• Bien, ¿y tú? (Good, how about you?)
  • ¿Desde qué país viene? (Marque con una X). / What country are you from? (Mark with an X).

 

Spanish upside down question mark: rule #3

When the closing sign is at the end of a sentence, the next word must start with a capital letter. Examples:

  • ¿Tienes frío? Toma mi abrigo. (Are you cold? Take my coat.)
  • ¿Cómo lo hiciste? De verdad quiero saber. (How did you do it? I really want to know.)
  • ¿Qué te pareció? Sé honesto, por favor. (What do you think? Be honest, please.)

 

How to type the Spanish upside down question mark on a Windows computer?

Being able to type the Spanish upside down question mark character on computers and mobile devices is very important. This is how you do it on Windows: type alt + 0191 at the same time

 

How to type the Spanish upside down question mark on a Mac computer?

On a Mac computer, type the following combination of keys: alt + Shift + ?

 

How to type the Spanish upside down question mark on an Android phone?

On an Android device, press and hold the “?” symbol and drag your finger up to select the Spanish upside down question mark.

 

How to type the Spanish upside down question mark on iOS phone?

On an iPhone, press and hold the “?” symbol and drag your finger up to select the Spanish upside down question mark (same procedure as Android).

 

Conclusion

The massive technology boom of our era revealed that the Spanish upside down question mark is an endangered species in the realm of Spanish punctuation marks. This symbol is often omitted by Spanish speakers when chatting or posting comments online, in an informal setting. This is, however, incorrect and shows little care for punctuation rules. In formal, academic and professional professional documents, a question without an inverted question mark at the beginning would greatly diminish the reliability and harm the readers’ perception of such pieces of writing.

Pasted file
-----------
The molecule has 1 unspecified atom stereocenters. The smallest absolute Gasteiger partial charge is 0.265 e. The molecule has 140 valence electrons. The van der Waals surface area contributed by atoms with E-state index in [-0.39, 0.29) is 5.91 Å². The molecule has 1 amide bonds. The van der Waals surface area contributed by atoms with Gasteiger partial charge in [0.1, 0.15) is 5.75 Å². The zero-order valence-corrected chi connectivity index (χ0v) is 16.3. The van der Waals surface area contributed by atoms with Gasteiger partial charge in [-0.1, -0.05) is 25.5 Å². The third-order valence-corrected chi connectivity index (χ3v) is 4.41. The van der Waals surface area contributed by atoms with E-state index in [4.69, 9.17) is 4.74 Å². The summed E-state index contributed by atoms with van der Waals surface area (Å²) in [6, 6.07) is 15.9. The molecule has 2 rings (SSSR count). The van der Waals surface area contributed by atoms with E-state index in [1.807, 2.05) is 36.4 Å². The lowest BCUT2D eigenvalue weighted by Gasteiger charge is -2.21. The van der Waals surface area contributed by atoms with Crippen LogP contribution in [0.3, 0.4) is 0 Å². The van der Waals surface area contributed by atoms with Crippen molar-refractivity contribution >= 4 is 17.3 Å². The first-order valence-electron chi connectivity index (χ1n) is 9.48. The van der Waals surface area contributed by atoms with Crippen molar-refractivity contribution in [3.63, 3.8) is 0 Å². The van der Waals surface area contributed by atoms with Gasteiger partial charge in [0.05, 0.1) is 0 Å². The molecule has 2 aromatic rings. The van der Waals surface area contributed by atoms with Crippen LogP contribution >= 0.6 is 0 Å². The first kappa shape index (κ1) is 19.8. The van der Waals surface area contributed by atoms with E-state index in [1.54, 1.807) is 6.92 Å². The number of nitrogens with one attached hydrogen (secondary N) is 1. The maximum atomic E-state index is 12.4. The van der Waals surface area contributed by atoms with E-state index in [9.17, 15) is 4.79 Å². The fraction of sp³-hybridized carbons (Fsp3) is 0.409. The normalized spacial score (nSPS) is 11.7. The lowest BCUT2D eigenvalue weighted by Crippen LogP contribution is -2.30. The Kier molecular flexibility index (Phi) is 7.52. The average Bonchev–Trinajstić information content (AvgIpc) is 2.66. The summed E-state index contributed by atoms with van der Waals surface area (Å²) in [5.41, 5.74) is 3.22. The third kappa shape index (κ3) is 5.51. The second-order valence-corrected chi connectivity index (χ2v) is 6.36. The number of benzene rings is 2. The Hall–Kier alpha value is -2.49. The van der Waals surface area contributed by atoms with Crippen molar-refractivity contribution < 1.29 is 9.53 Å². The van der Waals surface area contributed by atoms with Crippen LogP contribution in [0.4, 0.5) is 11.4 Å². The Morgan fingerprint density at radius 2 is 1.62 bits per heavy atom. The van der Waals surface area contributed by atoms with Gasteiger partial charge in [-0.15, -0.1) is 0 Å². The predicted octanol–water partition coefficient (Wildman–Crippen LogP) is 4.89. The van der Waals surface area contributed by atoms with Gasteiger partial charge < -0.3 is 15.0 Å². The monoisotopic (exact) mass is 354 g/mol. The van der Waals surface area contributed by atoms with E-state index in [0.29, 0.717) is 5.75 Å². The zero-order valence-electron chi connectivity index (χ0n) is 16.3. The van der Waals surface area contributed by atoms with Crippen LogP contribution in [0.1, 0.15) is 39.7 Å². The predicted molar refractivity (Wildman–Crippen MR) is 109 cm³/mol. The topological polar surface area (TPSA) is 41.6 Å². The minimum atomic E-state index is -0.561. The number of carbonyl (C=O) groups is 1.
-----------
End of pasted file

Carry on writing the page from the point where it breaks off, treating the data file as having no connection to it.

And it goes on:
Remember you can use any punctuation mark after a question, except a period. Don’t forget that if the question is at the end of a sentence, the next sentence must start with a capital initial letter. Paying attention to all these little details will greatly improve your written Spanish. Writing in another language is a valuable skill in today’s globalized world.   

 

Resources

  • Ortografía de los signos de interrogación y exclamación. Available at https://www.rae.es/consultas/ortografia-de-los-signos-de-interrogacion-y-exclamacion